MILLENNIUM is a long time, even in the clock of the history of a civilization that is many millennia old. The grand Brhadeesvara temple in Thanjavur in Tamil Nadu celebrated its 1000th year of consecration on September 25. It is not only a sacred temple or a grand structure. It is living culture, a testimony to the arts, aesthetics and ingenuity of a people. Every aspect of the temple invokes awe. The entire temple complex is the biggest of its kind. It boasts of a monolithic Nandi, the divine bull that is 16 ft long and 13 ft high. The gopuram or the temple tower has been made to such precise mathematical and astronomical calculations that it casts no shadow anytime of the day. The height of the gopuram at 60 metres and the mounting of a 60 tonne stone structure on top are all marvels that are unparalleled. (Last week’s Organiser carried a feature on the temple).
Built by one of the greatest Indian kings, Raja Raja Chola, the presiding deity of the temple is Shiva. There are several sub shrines in the complex. There are several folklores connected with the construction of the temple. The stories highlight the devotion of the king to art, architecture and religion. He is credited with unearthing several Tamil scriptures that were considered as lost. He employed men of high education and commitment to retrieve these scriptures and to edit and multiple copy them for posterity. Some of these scriptures are sung in Shiva temples as daily rituals.
While on the one hand it is heartening that the artist community in Tamil Nadu paid a rich and befitting tribute to this great shrine, with 1000 dancers performing together at the precincts, the Central Government and the Culture Ministry were rather cool to this epoch. The artists’ tribute was an initiative of the world-renowned Bharatanatyam dancer Dr Padma Subramanyam. She is a scholar, and her doctorate is on the dance postures depicted in the walls of the temple, relating to the text on classical dance. The Union Culture Ministry that routinely celebrates anniversaries, latest being the 150th year of Rabindranath Tagore, completely glossed over the Millennia Celebration of the Thanjavur temple. No central official or politician was part of the event. A sad commentary indeed.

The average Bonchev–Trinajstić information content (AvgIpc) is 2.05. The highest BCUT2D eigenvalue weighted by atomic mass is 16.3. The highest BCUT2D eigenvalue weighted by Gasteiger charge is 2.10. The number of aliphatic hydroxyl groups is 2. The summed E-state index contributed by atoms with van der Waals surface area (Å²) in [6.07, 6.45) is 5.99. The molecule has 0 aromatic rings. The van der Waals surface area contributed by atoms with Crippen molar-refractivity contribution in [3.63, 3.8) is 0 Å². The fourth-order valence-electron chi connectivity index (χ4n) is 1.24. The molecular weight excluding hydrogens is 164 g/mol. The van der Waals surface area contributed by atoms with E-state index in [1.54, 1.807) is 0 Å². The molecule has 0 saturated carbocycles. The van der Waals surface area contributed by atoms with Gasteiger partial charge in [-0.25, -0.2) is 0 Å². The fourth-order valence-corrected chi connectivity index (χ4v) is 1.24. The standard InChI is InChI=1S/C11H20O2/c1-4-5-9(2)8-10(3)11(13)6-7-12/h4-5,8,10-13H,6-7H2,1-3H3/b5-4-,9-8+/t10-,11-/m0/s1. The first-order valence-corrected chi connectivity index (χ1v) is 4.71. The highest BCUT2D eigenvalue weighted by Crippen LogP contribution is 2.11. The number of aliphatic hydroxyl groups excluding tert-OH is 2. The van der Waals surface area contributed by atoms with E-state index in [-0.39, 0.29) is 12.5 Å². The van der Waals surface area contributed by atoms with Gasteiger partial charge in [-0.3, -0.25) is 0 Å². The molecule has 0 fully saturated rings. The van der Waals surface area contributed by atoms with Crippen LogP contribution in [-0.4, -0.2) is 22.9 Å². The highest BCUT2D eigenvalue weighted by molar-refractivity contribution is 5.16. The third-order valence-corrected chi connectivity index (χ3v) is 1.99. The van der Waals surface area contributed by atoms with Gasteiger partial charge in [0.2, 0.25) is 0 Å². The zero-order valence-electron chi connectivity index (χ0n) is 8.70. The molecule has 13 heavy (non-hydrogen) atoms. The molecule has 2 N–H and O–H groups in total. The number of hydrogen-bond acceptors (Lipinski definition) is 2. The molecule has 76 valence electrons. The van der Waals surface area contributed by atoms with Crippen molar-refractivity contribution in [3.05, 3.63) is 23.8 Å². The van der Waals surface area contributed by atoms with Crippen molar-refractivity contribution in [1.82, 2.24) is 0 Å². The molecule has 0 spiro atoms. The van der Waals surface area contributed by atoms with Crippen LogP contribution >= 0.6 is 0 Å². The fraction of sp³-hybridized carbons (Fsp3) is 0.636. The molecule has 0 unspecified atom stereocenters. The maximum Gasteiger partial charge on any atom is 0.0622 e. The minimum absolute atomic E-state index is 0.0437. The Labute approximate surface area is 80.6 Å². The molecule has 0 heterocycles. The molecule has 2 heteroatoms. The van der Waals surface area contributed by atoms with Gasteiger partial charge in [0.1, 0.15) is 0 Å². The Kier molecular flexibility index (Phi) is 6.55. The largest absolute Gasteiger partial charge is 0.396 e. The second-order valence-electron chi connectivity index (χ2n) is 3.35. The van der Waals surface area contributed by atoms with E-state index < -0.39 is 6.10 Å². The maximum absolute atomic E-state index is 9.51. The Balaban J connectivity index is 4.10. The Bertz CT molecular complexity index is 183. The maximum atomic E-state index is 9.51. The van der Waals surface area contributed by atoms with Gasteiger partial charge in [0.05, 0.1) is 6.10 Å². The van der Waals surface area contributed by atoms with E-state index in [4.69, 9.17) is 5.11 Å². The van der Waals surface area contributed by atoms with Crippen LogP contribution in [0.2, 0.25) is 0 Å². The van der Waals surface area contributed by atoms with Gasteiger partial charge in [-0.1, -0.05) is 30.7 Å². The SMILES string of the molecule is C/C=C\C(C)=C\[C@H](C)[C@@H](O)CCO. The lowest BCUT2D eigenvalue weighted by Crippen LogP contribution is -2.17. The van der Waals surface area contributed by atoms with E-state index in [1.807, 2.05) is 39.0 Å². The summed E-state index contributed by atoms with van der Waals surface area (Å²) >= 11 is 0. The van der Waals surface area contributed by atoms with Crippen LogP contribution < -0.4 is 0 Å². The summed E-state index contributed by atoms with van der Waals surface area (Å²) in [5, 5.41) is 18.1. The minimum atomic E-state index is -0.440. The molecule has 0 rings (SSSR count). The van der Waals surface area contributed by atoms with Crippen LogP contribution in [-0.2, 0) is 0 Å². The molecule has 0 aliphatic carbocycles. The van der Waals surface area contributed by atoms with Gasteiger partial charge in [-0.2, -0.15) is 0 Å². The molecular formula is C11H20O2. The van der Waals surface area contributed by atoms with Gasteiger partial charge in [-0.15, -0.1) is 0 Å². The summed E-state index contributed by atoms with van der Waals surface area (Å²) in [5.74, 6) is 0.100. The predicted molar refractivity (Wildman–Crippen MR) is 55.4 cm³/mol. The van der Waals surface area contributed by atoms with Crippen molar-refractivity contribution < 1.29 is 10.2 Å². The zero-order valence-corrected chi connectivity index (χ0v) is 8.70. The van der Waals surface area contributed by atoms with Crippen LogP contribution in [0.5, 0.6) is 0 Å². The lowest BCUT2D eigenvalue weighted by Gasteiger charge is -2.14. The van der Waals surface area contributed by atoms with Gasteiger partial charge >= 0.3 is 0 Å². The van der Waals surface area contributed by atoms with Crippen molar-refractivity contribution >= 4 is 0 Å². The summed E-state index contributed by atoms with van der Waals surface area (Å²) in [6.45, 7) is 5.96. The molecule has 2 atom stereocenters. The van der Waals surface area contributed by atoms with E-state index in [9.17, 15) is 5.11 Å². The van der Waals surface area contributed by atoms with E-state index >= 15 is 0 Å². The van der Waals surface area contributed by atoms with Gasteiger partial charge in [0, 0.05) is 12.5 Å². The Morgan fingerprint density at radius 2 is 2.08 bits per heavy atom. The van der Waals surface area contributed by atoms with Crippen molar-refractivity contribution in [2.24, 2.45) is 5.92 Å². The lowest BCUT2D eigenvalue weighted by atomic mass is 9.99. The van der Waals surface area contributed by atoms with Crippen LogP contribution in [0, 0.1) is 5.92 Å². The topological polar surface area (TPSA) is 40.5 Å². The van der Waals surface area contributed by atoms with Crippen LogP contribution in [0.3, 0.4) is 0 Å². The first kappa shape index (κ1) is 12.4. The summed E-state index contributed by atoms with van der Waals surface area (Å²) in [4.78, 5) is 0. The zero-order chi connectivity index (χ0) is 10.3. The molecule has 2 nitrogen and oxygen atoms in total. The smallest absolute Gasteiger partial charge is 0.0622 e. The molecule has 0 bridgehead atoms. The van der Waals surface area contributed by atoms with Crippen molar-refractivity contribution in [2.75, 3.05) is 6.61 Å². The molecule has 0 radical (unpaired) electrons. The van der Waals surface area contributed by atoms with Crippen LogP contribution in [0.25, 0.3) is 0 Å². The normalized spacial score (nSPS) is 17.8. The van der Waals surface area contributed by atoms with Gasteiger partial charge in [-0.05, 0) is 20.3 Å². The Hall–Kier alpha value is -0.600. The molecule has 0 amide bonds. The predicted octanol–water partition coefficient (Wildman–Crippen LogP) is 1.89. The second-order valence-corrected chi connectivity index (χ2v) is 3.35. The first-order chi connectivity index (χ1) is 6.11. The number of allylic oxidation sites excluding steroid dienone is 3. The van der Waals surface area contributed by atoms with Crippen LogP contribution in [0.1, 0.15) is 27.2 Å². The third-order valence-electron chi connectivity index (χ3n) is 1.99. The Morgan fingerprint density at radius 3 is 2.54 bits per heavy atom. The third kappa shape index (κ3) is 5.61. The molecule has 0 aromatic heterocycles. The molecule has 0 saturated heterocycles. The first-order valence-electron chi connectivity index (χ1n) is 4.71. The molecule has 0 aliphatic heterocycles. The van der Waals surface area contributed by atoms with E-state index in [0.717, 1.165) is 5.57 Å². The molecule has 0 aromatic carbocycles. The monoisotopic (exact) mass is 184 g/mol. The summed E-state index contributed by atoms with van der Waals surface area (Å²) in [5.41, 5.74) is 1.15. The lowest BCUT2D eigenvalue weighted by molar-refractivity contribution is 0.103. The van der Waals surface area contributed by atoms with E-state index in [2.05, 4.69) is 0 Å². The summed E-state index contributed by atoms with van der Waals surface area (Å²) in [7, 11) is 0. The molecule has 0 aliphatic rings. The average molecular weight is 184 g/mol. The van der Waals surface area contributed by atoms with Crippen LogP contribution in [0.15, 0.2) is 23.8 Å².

The Tamil Nadu government, obviously respecting the sentiments of the people, supported the Millennia Celebrations. The Chief Minister M Karunanidhi, a declared atheist visited the temple. He chose to enter the temple from one of the side gates, rather than the main entrance as there is a superstition that leaders who visited the temple through that door had lost power. There was a little irony in the situation. Only a few days ago, he had accused the ‘Aryan’ culture of promoting superstition and yet here he was, falling prey to superstition! The Chief Minister who had discarded his hallmark yellow shawl for the white angavastram, in keeping with the sober moment, was accompanied by all his family members except the Central Minister MK Alagiri.
One of the central cultural institutions, the Indira Gandhi National Centre for the Arts had put up a digital exhibition, of interactive kiosks, on the temple, using the material it has collected for a decades-old project on the temple, highlighting the iconography, and the architectural aspects. The exhibition, according to reports drew nearly five lakh people in three days that the state government extended it by a few more days.
There are scores of ancient temples in south India, which are all centuries old. What is unique about them is that since the day they were built, worship has been going on there daily, continuously, meaning they have not become monuments but are live testimonials. All these temples are architectural engineering marvels. But it is surprising that hardly any of them made it to the ‘Wonders of India’ contest held a couple of years ago. We keep coming up with old and clichéd monuments that are north-India and Islamic culture centric. It is true that these temples hardly need government support, on the other hand, the governments take over the temples and take money out of the public contribution to the temples.
These temples are the pride of our nation, our culture and heritage, of our ancient and yet vibrant civilization. The millennia year is a moment to pause to cherish.
This editorial is a reverential tribute to Raja Raja Chola, the greatest of Chola emperors who had taken the cultural glory of India to the Far East and beyond.